Yet, we are still called to love them. To not only do what is best for them, but to do it in a loving way. (not gritting our teeth, or just saying – this will hurt – but its what’s best for you… ) We are still called ot be like Christ in the way we deal with them.
I had a friend who once said you don’t change anything as a pastor within your church, until you know its place so well it hurts you to change it. If that is true for a practice, or a tradition, can you see the necessity of the same attitude towards a person?
this is the atitude of God, so clearly seen in the words from Ezekiel,
” 10 The LORD spoke to me. “Mortal man,” he said, “repeat to the Israelites what they are saying: ‘We are burdened with our sins and the wrongs we have done. We are wasting away. How can we live?’ 11 Tell them that as surely as I, the Sovereign LORD, am the living God, I do not enjoy seeing sinners die. I would rather see them stop sinning and live. Israel, stop the evil you are doing. Why do you want to die?” Ezekiel 33:10-11 (TEV)
Would you cry over than neighbor’s continued lack of repentance? Or would you rejoice? Would you carry a cross for them, for the joy set before you? Or would you simply dismiss them as having rejected God, because they rejected you? ( And would you count on Jesus to forgive you your debts, even as you refuse to forgive them theirs?
Hard questions? Sure!
But they should cause you to run to the only place the answer can be found. In the wounds of Christ crucified, in the eyes of the one who cries out for our forgiveness, even as He steals our sins from us.
You see, to love your neighbor like this requires only one thing…. our unity with Christ.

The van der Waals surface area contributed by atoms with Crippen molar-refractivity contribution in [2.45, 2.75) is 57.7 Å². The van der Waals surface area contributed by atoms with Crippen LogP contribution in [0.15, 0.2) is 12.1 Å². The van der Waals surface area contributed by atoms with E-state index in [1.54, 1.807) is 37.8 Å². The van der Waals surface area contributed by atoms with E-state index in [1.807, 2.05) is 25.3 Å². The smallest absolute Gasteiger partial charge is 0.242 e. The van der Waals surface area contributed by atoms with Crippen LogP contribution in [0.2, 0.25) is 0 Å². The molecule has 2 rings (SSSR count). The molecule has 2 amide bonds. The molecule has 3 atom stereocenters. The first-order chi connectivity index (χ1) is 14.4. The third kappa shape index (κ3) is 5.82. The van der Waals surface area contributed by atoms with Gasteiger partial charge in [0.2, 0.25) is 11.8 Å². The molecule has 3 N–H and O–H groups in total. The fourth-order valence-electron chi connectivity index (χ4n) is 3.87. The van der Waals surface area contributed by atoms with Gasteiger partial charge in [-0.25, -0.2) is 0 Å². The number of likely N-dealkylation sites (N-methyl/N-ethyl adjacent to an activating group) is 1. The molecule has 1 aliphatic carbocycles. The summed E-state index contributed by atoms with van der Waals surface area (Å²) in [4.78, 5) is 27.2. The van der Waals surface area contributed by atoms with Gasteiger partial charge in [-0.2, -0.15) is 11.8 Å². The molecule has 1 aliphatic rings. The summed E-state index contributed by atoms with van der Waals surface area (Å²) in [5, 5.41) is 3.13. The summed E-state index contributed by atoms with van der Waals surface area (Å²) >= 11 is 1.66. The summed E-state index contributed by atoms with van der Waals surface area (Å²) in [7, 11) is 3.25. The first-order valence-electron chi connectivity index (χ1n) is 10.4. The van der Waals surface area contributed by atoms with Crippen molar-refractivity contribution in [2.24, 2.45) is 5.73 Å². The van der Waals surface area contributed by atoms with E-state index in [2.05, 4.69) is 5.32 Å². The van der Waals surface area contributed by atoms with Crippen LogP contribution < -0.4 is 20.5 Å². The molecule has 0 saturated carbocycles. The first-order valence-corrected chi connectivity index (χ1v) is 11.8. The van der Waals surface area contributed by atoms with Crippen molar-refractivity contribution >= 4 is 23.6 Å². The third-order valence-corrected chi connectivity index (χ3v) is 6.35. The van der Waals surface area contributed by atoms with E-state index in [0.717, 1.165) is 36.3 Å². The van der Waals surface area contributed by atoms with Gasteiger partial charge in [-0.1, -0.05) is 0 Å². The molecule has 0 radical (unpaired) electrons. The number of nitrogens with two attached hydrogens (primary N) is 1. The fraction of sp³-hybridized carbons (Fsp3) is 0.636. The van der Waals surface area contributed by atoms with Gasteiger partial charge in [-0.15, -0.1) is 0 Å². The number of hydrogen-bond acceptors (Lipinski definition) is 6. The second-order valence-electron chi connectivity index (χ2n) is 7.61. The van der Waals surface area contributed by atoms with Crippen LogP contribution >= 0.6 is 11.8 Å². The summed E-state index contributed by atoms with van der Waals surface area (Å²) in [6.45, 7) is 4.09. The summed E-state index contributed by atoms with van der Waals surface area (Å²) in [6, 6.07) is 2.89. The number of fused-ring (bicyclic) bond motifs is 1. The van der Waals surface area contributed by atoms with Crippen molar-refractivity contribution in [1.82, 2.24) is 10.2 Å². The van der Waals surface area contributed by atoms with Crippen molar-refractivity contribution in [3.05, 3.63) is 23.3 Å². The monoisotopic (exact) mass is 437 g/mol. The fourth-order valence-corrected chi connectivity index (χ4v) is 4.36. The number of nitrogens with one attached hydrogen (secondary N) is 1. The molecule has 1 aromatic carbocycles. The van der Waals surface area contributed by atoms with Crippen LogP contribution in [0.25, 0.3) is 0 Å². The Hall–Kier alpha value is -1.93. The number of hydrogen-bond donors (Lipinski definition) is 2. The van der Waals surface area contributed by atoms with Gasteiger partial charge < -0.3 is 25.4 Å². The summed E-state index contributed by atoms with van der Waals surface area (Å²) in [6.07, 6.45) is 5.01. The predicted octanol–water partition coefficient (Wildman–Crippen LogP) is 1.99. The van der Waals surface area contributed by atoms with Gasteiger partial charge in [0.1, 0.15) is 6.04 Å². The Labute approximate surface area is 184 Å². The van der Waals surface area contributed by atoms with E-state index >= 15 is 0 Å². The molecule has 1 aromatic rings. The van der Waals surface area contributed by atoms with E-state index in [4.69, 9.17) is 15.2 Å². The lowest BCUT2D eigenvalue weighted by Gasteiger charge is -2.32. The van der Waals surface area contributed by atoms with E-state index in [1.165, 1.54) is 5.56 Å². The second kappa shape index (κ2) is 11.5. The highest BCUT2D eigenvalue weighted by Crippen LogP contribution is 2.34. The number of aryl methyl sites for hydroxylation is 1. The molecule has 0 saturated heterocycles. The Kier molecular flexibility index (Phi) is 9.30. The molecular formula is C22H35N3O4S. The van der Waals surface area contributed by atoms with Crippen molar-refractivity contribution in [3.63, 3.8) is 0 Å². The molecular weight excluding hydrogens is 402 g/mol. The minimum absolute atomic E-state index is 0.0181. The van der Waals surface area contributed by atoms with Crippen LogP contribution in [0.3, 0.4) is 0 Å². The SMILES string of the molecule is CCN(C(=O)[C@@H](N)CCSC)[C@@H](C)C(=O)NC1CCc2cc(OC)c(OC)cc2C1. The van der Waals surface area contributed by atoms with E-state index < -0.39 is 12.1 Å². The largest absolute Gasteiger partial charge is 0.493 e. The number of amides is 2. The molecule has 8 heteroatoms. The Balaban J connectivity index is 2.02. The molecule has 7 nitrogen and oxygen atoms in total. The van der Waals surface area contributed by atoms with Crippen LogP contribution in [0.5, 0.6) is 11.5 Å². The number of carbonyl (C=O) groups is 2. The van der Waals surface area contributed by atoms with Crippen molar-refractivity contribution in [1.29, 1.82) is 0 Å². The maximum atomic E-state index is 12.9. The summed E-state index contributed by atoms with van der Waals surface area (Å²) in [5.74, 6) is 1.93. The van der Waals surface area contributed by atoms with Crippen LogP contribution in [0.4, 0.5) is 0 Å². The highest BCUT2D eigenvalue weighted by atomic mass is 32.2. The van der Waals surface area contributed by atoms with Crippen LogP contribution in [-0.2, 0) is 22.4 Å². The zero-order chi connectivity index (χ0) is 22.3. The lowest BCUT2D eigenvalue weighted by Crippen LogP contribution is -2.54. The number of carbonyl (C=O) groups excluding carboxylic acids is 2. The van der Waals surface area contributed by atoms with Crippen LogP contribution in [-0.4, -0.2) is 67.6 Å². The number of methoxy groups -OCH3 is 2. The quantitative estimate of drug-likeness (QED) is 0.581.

Nothing else will make it happen, nothing else will cause us to desire it to happen. We will search for every lookhole, try to find every exception, Look back into our lives to every pain and challenge God saying, “You can’t mean this one Lord, the pain is too hard”
It is then we realize the depth of our need for Jesus…. and His faithfulness.
Which is what we need to know about Jesus.
May every service, every mass, every Bible study with others, every quiet time of prayer, devotion and study, reveal to us His presence… so we can know the impossible, is certainly doable….. AMEN
Escriva, Josemaria (2011-01-31). The Forge (Kindle Locations 3073-3075). Scepter Publishers. Kindle Edition.
Devotional thought of the day:
6 ‘With what shall I enter Yahweh’s presence and bow down before God All-high? Shall I enter with burnt offerings, with calves one year old? 7 Will he be pleased with rams by the thousand, with ten thousand streams of oil? Shall I offer my eldest son for my wrong-doing, the child of my own body for my sin? 8 ‘You have already been told what is right and what Yahweh wants of you. Only this, to do what is right, to love loyalty and to walk humbly with your God.’ Micah 6:6-8 (NJB)